Father of missing B.C. woman fundraises for drones to help in search

Father of missing B.C. woman fundraises for drones to help in search

“We’ll fight this right to the very end,” said Simpson. ”We’ll bring our daughter home and lay her to rest here.”

John Simpson is determined to use the novel experience he gained in a troubling search for his daughter to help others who have lost loved ones.

Ashley Simpson went missing in Salmon Arm, B.C., in April 2016, and this spring her father travelled there from Ontario for a second time. He believed her body might be along the banks of a river or creek.

The area had been flooded and it was too dangerous to search on foot, but Simpson had an idea. He told friends he wanted to borrow a drone, and was put in touch with a surprisingly young expert — a 14-year-old boy with a fleet of drones and a strong commitment to his hobby.

“It really got me thinking,” said Simpson in a recent phone interview from his home in Niagara-on-the-Lake, Ont.

“Watching this young man, and his drone … He can go thousands of feet in the air and he can hover just three or four inches off the ground. If it was going to come to an obstacle, it would stop. … It’s absolutely amazing.”

Simpson hired the boy to search the mouth of the Salmon River where it flows into Shuswap Lake. Although his daughter wasn’t found, Simpson was resolved to get more drones into the hands of volunteer crews searching for missing people.

Since Ashley Simpson went missing last year at age 32, her family in Ontario has held an annual barbecue to fundraise for women’s shelters. This year, they added a golf tournament and her father used the proceeds to purchase four inexpensive drones, two of which he sent to a missing-women’s advocate in B.C.

RCMP wrapped up a wide-scale search of a Salmon Arm farm last week. Cpl. Dan Moskaluk said human remains found at the property were confirmed to belong to one person, 18-year-old Traci Genereaux. Her death is being treated as suspicious but no charges have been laid.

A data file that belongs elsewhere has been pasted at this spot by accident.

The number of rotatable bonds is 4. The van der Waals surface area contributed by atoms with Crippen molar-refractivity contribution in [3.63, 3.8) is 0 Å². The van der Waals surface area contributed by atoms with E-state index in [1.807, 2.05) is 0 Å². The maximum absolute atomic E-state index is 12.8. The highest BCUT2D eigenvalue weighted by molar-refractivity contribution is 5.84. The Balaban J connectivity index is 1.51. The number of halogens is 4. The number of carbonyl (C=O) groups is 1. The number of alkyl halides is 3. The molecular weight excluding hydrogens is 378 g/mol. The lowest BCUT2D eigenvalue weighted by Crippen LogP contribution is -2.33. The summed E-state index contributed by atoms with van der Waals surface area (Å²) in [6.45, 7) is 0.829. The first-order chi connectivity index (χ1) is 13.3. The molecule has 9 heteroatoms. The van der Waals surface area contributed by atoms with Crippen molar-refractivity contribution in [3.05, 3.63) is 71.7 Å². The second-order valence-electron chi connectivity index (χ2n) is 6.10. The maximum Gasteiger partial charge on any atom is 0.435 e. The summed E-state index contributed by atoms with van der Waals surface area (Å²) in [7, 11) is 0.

At least four other women, including Simpson, remain missing in the region.

Jody Leon of the Splatsin First Nation in Enderby, near Salmon Arm, organized a search party for the women this spring that covered more than 100 kilometres. Last week, she received the drones from Simpson and held a meeting for interested volunteers.

Leon said she’s connected with a number of experienced drone operators, including some with longer-range drones and another who will help volunteers get licensed under Transport Canada regulations. Their first drone search could be as soon as next week, she said.

“John Simpson has been a huge teacher for me in terms of resiliency,” she added. ”In any situation, no matter how painful it is, you can still get up and keep fighting.”

Transport Canada currently requires anyone using drones for anything other than fun to obtain a special flight operations certificate. Applicants for the certificates are evaluated on a case-by-case basis according to criteria including proposed use, safety record and experience, Transport Canada said in a statement.

Related: End of Silver Creek search leaves many questions

Even those with a certificate are not allowed to fly drones outside their visual line-of-sight. This makes it difficult for search and rescue crews to use them over distances, said Ali Miri, president of UAViation Aerial Imaging Solutions.

Search and rescue organizations in Kamloops and Coquitlam are participating in a pilot project that allows crews to use drones. The project is set to expand to more groups next year, said Andrew Morrison of Emergency Management BC.

There are limitations, including that drones can’t see through the tree canopy and weather conditions and battery life make it difficult to search large areas. But they have been useful in assessing hazards before volunteers enter an area and to pinpoint people’s locations using infrared cameras, Morrison said.

RCMP have access to drones but Moskaluk declined to say whether they were used in the search for Ashley Simpson. Salmon Arm Search and Rescue said they conducted a three-day ground search.